is_done     BOOLEAN, 
     target_date TIMESTAMP, 
     PRIMARY KEY (id) 
  ) 

Example 2

Relationships between objects are expressed in a different way compared to those between tables.

Each Employee can have multiple Tasks. Each Task can be shared by multiple Employees. There is a many-to-many relationship between them. We use @ManyToMany annotation to establish the relationship.

public class Employee {
   
     //Some other code
	
	@ManyToMany
	private List<Task> tasks;
}

public class Task {

     //Some other code

	@ManyToMany(mappedBy = "tasks")
	private List<Employee> employees;
}
CREATE TABLE employee 
  ( 
     id            BIGINT NOT NULL, 
     OTHER_COLUMNS
  ) 


  CREATE TABLE employee_tasks 
  ( 
     employees_id BIGINT NOT NULL, 
     tasks_id     INTEGER NOT NULL 
  ) 

  CREATE TABLE task 
  ( 
     id          INTEGER GENERATED BY DEFAULT AS IDENTITY, 
     OTHER_COLUMNS
  ) 

Example 3

Sometimes multiple classes are mapped to a single table and vice-versa. In these situations, we define a inheritance strategy. In this example, we use a strategy of InheritanceType.SINGLE_TABLE.

Objects

@Entity
@Inheritance(strategy = InheritanceType.SINGLE_TABLE)
@DiscriminatorColumn(name = "EMPLOYEE_TYPE")
public  class Employee {	
    //Other Employee Attributes
}

public class FullTimeEmployee extends Employee {
	protected Integer salary;
}

public class PartTimeEmployee extends Employee {
	protected Float hourlyWage;
}

Tables

CREATE TABLE employee 
  ( 
     employee_type VARCHAR(31) NOT NULL, 
     id            BIGINT NOT NULL, 
     city          VARCHAR(255), 
     state         VARCHAR(255), 
     street        VARCHAR(255), 
     zip           VARCHAR(255), 

     hourly_wage   FLOAT,  --PartTimeEmployee

     salary        INTEGER, --FullTimeEmployee

     PRIMARY KEY (id) 
  ) 

Step by Step Code Example

Bootstrapping a Web application with Spring Initializr

Creating a JPA application with Spring Initializr is very simple.

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As shown in the image above, the following steps have to be taken.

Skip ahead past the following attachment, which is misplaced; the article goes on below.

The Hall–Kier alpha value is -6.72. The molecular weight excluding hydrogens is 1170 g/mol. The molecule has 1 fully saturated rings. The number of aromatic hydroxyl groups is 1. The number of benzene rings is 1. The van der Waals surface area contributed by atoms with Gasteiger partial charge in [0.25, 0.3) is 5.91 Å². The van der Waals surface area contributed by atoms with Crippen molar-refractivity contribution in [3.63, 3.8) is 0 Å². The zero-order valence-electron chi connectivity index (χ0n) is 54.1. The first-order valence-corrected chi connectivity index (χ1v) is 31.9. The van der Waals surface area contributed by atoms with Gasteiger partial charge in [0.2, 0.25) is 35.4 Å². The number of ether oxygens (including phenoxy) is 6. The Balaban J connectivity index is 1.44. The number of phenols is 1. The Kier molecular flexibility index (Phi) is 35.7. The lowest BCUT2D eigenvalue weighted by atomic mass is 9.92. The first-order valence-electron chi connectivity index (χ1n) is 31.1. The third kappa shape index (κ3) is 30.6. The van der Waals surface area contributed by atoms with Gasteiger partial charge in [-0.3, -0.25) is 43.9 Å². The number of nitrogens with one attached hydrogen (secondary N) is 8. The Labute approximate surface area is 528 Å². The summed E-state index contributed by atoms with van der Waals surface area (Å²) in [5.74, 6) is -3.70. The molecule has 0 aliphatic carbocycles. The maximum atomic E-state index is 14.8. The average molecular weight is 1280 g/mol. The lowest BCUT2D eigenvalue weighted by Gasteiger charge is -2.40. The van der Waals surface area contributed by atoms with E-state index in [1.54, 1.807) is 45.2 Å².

• Launch Spring Initializr http://start.spring.io/ and choose the following
    • Choose com.in28minutes.springboot as Group
    • Choose H2InMemoryDbDemo as Artifact
    • Choose following dependencies
      • Web
      • JPA
      • H2 - We use H2 as in memory database
  • Click the “Generate” button at the bottom of the page.
  • Import the project into Eclipse.

The structure of the project created

  • H2InMemoryDbDemoApplication.java-Spring Boot Launcher. It initialises Spring Boot Auto Configuration and Spring Application Context.
  • application.properties - Application Configuration file.
  • H2InMemoryDbDemoApplicationTests.java - A straightforward launcher for use in unit tests.
  • pom.xml - I included dependencies for Spring Boot Starter Web and Data JPA. It uses Spring Boot Starter Parent as the parent pom.

Important dependencies are shown below.

<dependency>
	<groupId>org.springframework.boot</groupId>
	<artifactId>spring-boot-starter-web</artifactId>
</dependency>

<dependency>
	<groupId>org.springframework.boot</groupId>
	<artifactId>spring-boot-starter-data-jpa</artifactId>
</dependency>

<dependency>
	<groupId>com.h2database</groupId>
	<artifactId>h2</artifactId>
	<scope>runtime</scope>
</dependency>

User Entity

Let’s define a bean user and add the appropriate JPA annotations.

package com.example.h2.user;

import jakarta.persistence.Entity;
import jakarta.persistence.GeneratedValue;
import jakarta.persistence.GenerationType;
import jakarta.persistence.Id;
import jakarta.persistence.NamedQuery;

@Entity
@NamedQuery(query = "select u from User u", name = "query_find_all_users")
public class User {

	@Id
	@GeneratedValue(strategy = GenerationType.AUTO)
	private Long id;

	private String name;// Not perfect!! Should be a proper object!

	private String role;// Not perfect!! An enum should be a better choice!

	protected User() {
	}

	public User(String name, String role) {
		super();
		this.name = name;
		this.role = role;
	}

}

Important things to note:

  • @Entity: Specifies that the class is an entity. This annotation is applied to the entity class.
  • @NamedQuery: In the Java Persistence query language, specifies a static, named query.
  • @Id: Specifies an entity’s primary key.
  • @GeneratedValue: Provides for the specification of generation strategies for the values of primary keys.
  • protected User(): Default constructor to make JPA Happy.

User Service to talk to Entity Manager

Typically, with JPA, we need to create a service to talk to the entity manager. In this example, we create a UserService to manage the persistence of a user entity.

@Repository
@Transactional
public class UserService {
	
	@PersistenceContext
	private EntityManager entityManager;
	
	public long insert(User user) {
		entityManager.persist(user);
		return user.getId();
	}

	public User find(long id) {
		return entityManager.find(User.class, id);
	}
	
	public List<User> findAll() {
		Query query = entityManager.createNamedQuery(
				"query_find_all_users", User.class);
		return query.getResultList();
	}
}

Important things to note

  • @Repository: This is a Spring Annotation to indicate that this component handles storing data to a data store.